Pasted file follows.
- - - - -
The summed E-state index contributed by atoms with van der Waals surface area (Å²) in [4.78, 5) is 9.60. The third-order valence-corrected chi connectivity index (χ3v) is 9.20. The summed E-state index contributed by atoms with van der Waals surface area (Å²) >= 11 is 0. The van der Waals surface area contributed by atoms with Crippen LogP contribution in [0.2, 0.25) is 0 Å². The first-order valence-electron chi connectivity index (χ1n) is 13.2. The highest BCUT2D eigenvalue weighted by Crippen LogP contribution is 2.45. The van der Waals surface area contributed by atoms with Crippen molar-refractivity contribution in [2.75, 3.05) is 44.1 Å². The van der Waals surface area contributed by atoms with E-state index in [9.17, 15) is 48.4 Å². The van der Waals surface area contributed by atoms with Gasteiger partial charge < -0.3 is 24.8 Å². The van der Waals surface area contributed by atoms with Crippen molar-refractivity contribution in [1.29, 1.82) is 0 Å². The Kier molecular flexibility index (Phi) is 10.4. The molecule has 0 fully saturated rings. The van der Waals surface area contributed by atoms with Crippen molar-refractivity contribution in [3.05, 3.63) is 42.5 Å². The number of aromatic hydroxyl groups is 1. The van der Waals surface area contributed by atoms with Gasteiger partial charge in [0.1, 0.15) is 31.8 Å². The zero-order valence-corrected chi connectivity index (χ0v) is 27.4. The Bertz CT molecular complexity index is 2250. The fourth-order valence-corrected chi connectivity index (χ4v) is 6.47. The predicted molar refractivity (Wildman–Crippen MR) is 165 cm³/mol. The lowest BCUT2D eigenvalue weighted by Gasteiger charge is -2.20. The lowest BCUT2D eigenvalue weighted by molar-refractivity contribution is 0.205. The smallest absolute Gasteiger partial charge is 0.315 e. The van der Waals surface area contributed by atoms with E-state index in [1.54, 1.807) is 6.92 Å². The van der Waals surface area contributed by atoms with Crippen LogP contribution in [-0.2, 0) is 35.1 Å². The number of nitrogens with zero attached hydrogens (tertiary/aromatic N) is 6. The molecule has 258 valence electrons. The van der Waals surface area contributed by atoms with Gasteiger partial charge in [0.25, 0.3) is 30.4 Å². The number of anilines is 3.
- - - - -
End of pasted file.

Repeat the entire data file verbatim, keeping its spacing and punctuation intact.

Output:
The summed E-state index contributed by atoms with van der Waals surface area (Å²) in [4.78, 5) is 9.60. The third-order valence-corrected chi connectivity index (χ3v) is 9.20. The summed E-state index contributed by atoms with van der Waals surface area (Å²) >= 11 is 0. The van der Waals surface area contributed by atoms with Crippen LogP contribution in [0.2, 0.25) is 0 Å². The first-order valence-electron chi connectivity index (χ1n) is 13.2. The highest BCUT2D eigenvalue weighted by Crippen LogP contribution is 2.45. The van der Waals surface area contributed by atoms with Crippen molar-refractivity contribution in [2.75, 3.05) is 44.1 Å². The van der Waals surface area contributed by atoms with E-state index in [9.17, 15) is 48.4 Å². The van der Waals surface area contributed by atoms with Gasteiger partial charge < -0.3 is 24.8 Å². The van der Waals surface area contributed by atoms with Crippen molar-refractivity contribution in [1.29, 1.82) is 0 Å². The Kier molecular flexibility index (Phi) is 10.4. The molecule has 0 fully saturated rings. The van der Waals surface area contributed by atoms with Crippen molar-refractivity contribution in [3.05, 3.63) is 42.5 Å². The number of aromatic hydroxyl groups is 1. The van der Waals surface area contributed by atoms with Gasteiger partial charge in [0.1, 0.15) is 31.8 Å². The zero-order valence-corrected chi connectivity index (χ0v) is 27.4. The Bertz CT molecular complexity index is 2250. The fourth-order valence-corrected chi connectivity index (χ4v) is 6.47. The predicted molar refractivity (Wildman–Crippen MR) is 165 cm³/mol. The lowest BCUT2D eigenvalue weighted by Gasteiger charge is -2.20. The lowest BCUT2D eigenvalue weighted by molar-refractivity contribution is 0.205. The smallest absolute Gasteiger partial charge is 0.315 e. The van der Waals surface area contributed by atoms with E-state index in [1.54, 1.807) is 6.92 Å². The van der Waals surface area contributed by atoms with Crippen LogP contribution in [-0.2, 0) is 35.1 Å². The number of nitrogens with zero attached hydrogens (tertiary/aromatic N) is 6. The molecule has 258 valence electrons. The van der Waals surface area contributed by atoms with Gasteiger partial charge in [0.25, 0.3) is 30.4 Å². The number of anilines is 3.